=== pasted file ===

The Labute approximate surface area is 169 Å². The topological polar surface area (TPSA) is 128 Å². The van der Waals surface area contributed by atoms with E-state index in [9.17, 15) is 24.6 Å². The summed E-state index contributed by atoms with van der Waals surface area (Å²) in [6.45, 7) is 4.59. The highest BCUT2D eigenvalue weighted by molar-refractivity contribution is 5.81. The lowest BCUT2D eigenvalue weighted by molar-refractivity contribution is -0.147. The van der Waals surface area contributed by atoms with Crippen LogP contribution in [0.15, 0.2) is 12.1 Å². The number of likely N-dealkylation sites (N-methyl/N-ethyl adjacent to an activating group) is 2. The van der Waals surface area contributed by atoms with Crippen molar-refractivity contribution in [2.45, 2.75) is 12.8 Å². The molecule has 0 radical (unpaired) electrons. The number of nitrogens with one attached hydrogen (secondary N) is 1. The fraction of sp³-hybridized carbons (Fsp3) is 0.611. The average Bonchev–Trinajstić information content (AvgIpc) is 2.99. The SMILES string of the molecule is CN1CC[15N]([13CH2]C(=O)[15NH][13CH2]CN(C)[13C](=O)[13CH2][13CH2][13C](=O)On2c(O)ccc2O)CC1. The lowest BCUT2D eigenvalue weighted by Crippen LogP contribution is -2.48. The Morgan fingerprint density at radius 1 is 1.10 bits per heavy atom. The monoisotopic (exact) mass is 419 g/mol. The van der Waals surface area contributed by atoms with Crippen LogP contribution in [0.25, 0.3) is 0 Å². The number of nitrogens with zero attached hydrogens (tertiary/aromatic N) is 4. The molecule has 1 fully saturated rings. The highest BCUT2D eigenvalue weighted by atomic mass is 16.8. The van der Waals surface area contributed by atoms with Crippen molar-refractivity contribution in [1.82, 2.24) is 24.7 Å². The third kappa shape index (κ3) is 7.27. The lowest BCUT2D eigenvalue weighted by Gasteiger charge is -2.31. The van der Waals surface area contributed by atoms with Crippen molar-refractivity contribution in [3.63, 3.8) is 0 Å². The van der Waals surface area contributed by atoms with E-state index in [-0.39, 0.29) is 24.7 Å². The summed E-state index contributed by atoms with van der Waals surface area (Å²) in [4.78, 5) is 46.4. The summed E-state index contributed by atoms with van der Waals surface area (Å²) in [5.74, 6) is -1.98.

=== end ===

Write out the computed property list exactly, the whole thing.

The Labute approximate surface area is 169 Å². The topological polar surface area (TPSA) is 128 Å². The van der Waals surface area contributed by atoms with E-state index in [9.17, 15) is 24.6 Å². The summed E-state index contributed by atoms with van der Waals surface area (Å²) in [6.45, 7) is 4.59. The highest BCUT2D eigenvalue weighted by molar-refractivity contribution is 5.81. The lowest BCUT2D eigenvalue weighted by molar-refractivity contribution is -0.147. The van der Waals surface area contributed by atoms with Crippen LogP contribution in [0.15, 0.2) is 12.1 Å². The number of likely N-dealkylation sites (N-methyl/N-ethyl adjacent to an activating group) is 2. The van der Waals surface area contributed by atoms with Crippen molar-refractivity contribution in [2.45, 2.75) is 12.8 Å². The molecule has 0 radical (unpaired) electrons. The number of nitrogens with one attached hydrogen (secondary N) is 1. The fraction of sp³-hybridized carbons (Fsp3) is 0.611. The average Bonchev–Trinajstić information content (AvgIpc) is 2.99. The SMILES string of the molecule is CN1CC[15N]([13CH2]C(=O)[15NH][13CH2]CN(C)[13C](=O)[13CH2][13CH2][13C](=O)On2c(O)ccc2O)CC1. The lowest BCUT2D eigenvalue weighted by Crippen LogP contribution is -2.48. The Morgan fingerprint density at radius 1 is 1.10 bits per heavy atom. The monoisotopic (exact) mass is 419 g/mol. The van der Waals surface area contributed by atoms with Crippen LogP contribution in [0.25, 0.3) is 0 Å². The number of nitrogens with zero attached hydrogens (tertiary/aromatic N) is 4. The molecule has 1 fully saturated rings. The highest BCUT2D eigenvalue weighted by atomic mass is 16.8. The van der Waals surface area contributed by atoms with Crippen molar-refractivity contribution in [1.82, 2.24) is 24.7 Å². The third kappa shape index (κ3) is 7.27. The lowest BCUT2D eigenvalue weighted by Gasteiger charge is -2.31. The van der Waals surface area contributed by atoms with Crippen molar-refractivity contribution in [3.63, 3.8) is 0 Å². The van der Waals surface area contributed by atoms with E-state index in [-0.39, 0.29) is 24.7 Å². The summed E-state index contributed by atoms with van der Waals surface area (Å²) in [4.78, 5) is 46.4. The summed E-state index contributed by atoms with van der Waals surface area (Å²) in [5.74, 6) is -1.98.